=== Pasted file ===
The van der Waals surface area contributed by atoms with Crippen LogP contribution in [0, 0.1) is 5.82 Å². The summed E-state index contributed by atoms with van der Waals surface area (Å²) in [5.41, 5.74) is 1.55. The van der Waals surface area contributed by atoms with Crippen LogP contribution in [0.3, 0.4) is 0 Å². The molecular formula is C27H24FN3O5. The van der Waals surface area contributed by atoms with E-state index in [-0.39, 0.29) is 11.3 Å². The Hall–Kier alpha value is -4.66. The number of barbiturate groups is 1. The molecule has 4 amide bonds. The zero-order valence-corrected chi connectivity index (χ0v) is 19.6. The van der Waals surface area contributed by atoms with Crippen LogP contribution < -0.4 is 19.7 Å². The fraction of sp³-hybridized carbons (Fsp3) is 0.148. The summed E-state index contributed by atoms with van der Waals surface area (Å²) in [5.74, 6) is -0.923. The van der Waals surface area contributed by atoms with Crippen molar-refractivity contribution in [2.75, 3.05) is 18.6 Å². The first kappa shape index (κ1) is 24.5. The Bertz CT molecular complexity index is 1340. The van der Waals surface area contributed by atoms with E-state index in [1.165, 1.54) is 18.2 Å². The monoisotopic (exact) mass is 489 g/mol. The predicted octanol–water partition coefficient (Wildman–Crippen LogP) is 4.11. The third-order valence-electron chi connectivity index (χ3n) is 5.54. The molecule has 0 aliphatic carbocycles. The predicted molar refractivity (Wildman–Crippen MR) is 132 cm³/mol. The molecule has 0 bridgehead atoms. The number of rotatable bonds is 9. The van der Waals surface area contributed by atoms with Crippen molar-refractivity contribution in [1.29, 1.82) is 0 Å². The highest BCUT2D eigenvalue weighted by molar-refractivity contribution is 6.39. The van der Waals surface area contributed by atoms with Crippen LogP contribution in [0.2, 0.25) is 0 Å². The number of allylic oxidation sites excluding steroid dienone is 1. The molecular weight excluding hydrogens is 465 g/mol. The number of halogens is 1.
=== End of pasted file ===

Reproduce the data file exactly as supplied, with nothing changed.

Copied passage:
The van der Waals surface area contributed by atoms with Crippen LogP contribution in [0, 0.1) is 5.82 Å². The summed E-state index contributed by atoms with van der Waals surface area (Å²) in [5.41, 5.74) is 1.55. The van der Waals surface area contributed by atoms with Crippen LogP contribution in [0.3, 0.4) is 0 Å². The molecular formula is C27H24FN3O5. The van der Waals surface area contributed by atoms with E-state index in [-0.39, 0.29) is 11.3 Å². The Hall–Kier alpha value is -4.66. The number of barbiturate groups is 1. The molecule has 4 amide bonds. The zero-order valence-corrected chi connectivity index (χ0v) is 19.6. The van der Waals surface area contributed by atoms with Crippen LogP contribution < -0.4 is 19.7 Å². The fraction of sp³-hybridized carbons (Fsp3) is 0.148. The summed E-state index contributed by atoms with van der Waals surface area (Å²) in [5.74, 6) is -0.923. The van der Waals surface area contributed by atoms with Crippen molar-refractivity contribution in [2.75, 3.05) is 18.6 Å². The first kappa shape index (κ1) is 24.5. The Bertz CT molecular complexity index is 1340. The van der Waals surface area contributed by atoms with E-state index in [1.165, 1.54) is 18.2 Å². The monoisotopic (exact) mass is 489 g/mol. The predicted octanol–water partition coefficient (Wildman–Crippen LogP) is 4.11. The third-order valence-electron chi connectivity index (χ3n) is 5.54. The molecule has 0 aliphatic carbocycles. The predicted molar refractivity (Wildman–Crippen MR) is 132 cm³/mol. The molecule has 0 bridgehead atoms. The number of rotatable bonds is 9. The van der Waals surface area contributed by atoms with Crippen molar-refractivity contribution in [1.29, 1.82) is 0 Å². The highest BCUT2D eigenvalue weighted by molar-refractivity contribution is 6.39. The van der Waals surface area contributed by atoms with Crippen LogP contribution in [0.2, 0.25) is 0 Å². The number of allylic oxidation sites excluding steroid dienone is 1. The molecular weight excluding hydrogens is 465 g/mol. The number of halogens is 1.